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Biden to keep freeze on F-35 sales to Turkey over Russia's S-400s: US official

US Rep. Ilhan Omar (D-MN) (L) talks with Speaker of the House Nancy Pelosi (D-CA) during a rally with fellow Democrats before voting on H.R. 1, or the People Act, on the East Steps of the US Capitol on March 08, 2019 in Washington, DC. (AFP photo)
In this file US Navy handout image, a F-35 Joint Strike Fighter Lightning II, built by Lockheed Martin, takes off for its first flight to test the aircraft's initial capability from the Joint Reserve Base, Fort Worth, Texas, the United States.

A US military official says the Biden administration does not plan to end the freeze on the delivery of fifth-generation F-35 fighter jets to Turkey unless Ankara ditches the advanced S-400 air defense systems it purchased from Russia.

“Our position has not changed. The S-400 is incompatible with the F-35 and Turkey has been suspended from that program,” Pentagon press secretary John Kirby said.

He further suggested that Turkey should have bought US-built Patriot missile systems to avoid the problems in the first place.

The Pentagon spokesman said Turkey had “multiple opportunities over the last decade” to purchase Patriots, but instead chose to go for the Russian air defense system.

The S-400 is an advanced missile defense system designed to detect, track, and destroy planes, drones, or missiles as far as 402 kilometers away. It had previously been sold only to China and India.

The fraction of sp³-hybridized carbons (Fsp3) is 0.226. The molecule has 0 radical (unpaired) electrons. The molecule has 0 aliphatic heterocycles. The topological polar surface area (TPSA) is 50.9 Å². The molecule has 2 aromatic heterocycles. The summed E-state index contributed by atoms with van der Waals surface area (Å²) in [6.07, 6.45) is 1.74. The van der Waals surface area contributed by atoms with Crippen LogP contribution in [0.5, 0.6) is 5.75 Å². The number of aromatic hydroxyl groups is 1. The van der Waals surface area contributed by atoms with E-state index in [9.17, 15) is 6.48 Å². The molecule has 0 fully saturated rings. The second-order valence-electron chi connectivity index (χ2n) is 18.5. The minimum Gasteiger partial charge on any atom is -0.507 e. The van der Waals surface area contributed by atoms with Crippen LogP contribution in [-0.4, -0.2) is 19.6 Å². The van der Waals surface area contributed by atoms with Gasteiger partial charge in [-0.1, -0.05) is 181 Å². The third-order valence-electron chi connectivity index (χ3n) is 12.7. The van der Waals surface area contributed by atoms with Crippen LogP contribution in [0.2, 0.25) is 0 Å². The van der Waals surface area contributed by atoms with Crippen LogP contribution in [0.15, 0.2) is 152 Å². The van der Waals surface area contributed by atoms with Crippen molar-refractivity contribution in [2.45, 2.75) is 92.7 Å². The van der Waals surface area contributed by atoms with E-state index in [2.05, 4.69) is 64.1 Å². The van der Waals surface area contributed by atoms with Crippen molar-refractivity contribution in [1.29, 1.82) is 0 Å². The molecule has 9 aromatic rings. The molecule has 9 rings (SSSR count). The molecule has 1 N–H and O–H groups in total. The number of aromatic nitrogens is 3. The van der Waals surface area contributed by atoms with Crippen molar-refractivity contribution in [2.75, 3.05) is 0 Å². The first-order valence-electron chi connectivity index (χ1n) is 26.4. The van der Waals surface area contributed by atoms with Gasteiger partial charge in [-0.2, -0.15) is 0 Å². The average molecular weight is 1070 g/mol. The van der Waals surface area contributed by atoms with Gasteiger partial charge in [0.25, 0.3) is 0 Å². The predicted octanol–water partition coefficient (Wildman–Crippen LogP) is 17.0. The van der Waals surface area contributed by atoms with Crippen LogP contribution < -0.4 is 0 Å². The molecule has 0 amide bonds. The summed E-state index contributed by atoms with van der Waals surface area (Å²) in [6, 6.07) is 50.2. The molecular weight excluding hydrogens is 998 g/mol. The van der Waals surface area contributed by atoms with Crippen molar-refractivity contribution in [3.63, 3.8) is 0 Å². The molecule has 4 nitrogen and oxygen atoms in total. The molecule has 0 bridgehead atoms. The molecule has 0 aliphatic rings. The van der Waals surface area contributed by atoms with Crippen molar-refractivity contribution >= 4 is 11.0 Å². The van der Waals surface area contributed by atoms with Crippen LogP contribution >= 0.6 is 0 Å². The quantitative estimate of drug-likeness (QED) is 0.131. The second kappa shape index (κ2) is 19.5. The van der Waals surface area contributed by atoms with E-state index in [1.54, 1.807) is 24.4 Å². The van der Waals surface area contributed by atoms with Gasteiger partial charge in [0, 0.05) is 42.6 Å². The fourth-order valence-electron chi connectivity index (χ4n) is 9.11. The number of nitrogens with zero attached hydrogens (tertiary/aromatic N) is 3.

Back in April 2018, Turkish President Recep Tayyip Erdogan and his Russian counterpart Vladimir Putin said in Ankara that they had agreed to expedite the delivery of the S-400.  

A number of NATO member states have criticized Turkey, arguing that the S-400 missile batteries are not compatible with those of the military alliance.

The United States removed Ankara from the F-35 fighter jet program on July 15 last year, and on December 18 imposed sanctions on Turkey over its acquisition of the Russian missile defense system.

The US sanctions targeted Turkey’s top defense procurement and development body Presidency of Defense Industries (SSB), its chairman Ismail Demir and three other Turkish defense officials, namely Mustafa Alper Deniz, Serhat Gencoglu and Faruk Yigit.

Ankara condemned the move as a “grave mistake” that would inevitably harm mutual relations and threatened retaliation.

Last November, Turkish Defense Minister Hulusi Akar played down concerns over his country's intention to utilize S-400 air defense systems, saying Ankara would use the armament just like the other members of the NATO military alliance.

Ankara is striving to boost its air defense, particularly after Washington decided in 2015 to withdraw its Patriot surface-to-air missile system from Turkish border with Syria, a move that weakened Turkey’s air defense.

Before gravitating to Russia, the Turkish military reportedly walked out of a $3.4-billion contract for a similar Chinese system. The withdrawal took place under pressure from Washington.


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